“I’m the only pastor they have had,” he continued. “From the start, that is all they have seen. So whenever I share I am leaving to start another church, they are behind me and very supportive.
“Missions are at the very heart of Washington Baptist Church,” he said. “As I was starting these churches, I was praying that I would have this one church as my home base and that my family would be able to have that one consistent church that would be passionate about missions from the beginning. The same DNA you find at Washington Baptist Church can be duplicated at other churches.”
While at Washington Baptist Church, Charrier said outreach to the African-American community has increased effectively. Charrier was named the town’s 2014 Citizen of the Year in part because of this focus, and the mayor presented a plaque during a July town meeting.
Washington has a population of 959, with a racial makeup of 53 percent black and 43 percent white citizens.
The mayor even allowed Washington Baptist Church to host the town’s workers for a presentation of Billy Graham’s “My Hope” DVD. As a result, three people accepted Christ as their personal Lord and Savior.
In 2015, he baptized nine new believers, including three African-American. Last year, the church started Street Reach, a Wednesday ministry where Charrier and others go from home to home, basketball courts and playgrounds in Washington to invite them to the church for a meal and program at the church. Between 30 and 35 African-Americans attend each week.
“It was very rewarding because after trying for so many years, it seemed like a closed door,” he said. “All the seeds that were planted before, when one of the African-Americans was saved, that opened the door to reaching more.”
Church planting legend
Those who know Charrier best say his presence has been felt throughout the state.
Jacob Crawford, pastor of Life Point Church in Mansura, and the sponsor of Bayou Life Church in Cottonport, said Charrier is an example to all Louisiana Baptist church planters.
“God has continually used Brother Louis to reach south Louisiana with this gospel of Jesus Christ,” he said. “His passion for the Lord and zeal for church planting is an inspiration to us younger church planters.”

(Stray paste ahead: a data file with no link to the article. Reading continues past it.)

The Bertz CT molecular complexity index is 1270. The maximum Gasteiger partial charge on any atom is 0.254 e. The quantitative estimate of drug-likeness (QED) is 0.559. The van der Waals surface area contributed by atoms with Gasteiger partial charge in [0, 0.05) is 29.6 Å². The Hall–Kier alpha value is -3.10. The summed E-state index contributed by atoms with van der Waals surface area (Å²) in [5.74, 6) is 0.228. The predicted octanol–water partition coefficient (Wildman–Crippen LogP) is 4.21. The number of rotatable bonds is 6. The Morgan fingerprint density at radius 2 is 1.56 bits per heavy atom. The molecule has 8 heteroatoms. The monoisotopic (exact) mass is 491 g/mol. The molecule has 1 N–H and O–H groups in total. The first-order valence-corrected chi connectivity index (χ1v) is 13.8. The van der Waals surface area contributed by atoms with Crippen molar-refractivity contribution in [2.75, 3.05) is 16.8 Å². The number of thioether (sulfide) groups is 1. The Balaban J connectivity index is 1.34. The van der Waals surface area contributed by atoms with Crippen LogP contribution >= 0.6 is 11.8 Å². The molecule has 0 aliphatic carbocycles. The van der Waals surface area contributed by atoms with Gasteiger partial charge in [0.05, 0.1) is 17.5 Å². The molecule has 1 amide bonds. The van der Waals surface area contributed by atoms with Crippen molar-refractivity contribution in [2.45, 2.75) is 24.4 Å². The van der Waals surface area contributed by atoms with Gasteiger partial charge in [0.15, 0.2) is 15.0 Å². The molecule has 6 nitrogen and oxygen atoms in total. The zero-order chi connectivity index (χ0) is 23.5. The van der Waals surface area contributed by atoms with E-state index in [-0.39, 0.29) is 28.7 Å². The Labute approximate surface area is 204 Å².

Though Charrier is a seasoned church planter, there was a time in his life when he was not an active member of an evangelical church.
Raised a Roman Catholic, Charrier moved to Pineville in February 1978 when he was transferred to the city while working for Pan Am Engineering in Alexandria. A month later, he and his wife, June, were attending Calvary Baptist Church in Alexandria when they realized their need for a Savior. Pam Am Engineering is now located in the same facility where Charrier accepted Christ, as Calvary has since relocated to another area of Alexandria.
When Charrier and his wife decided to accept Jesus, they were doing more than just making a decision to convert to Christianity – they were choosing to follow a faith they knew would likely leave them ostracized from their extended family.
For several years, their families refused to associate with them. Eventually, family members saw how they were living their lives and wanted the same – which led to many of them making decisions to follow Christ, too.
Charrier did what he encourages others to do as well – never give up on the notion that Christ can change someone, even if that witnessing takes several decades.
“I never gave up,” Charrier said. “I just continued. When they accepted, we rejoiced with them and were so happy to see them grow through the years. It’s a domino effect because the wife gets saved, who leads the husband, who leads others to the Lord. On and on it goes and spreads.”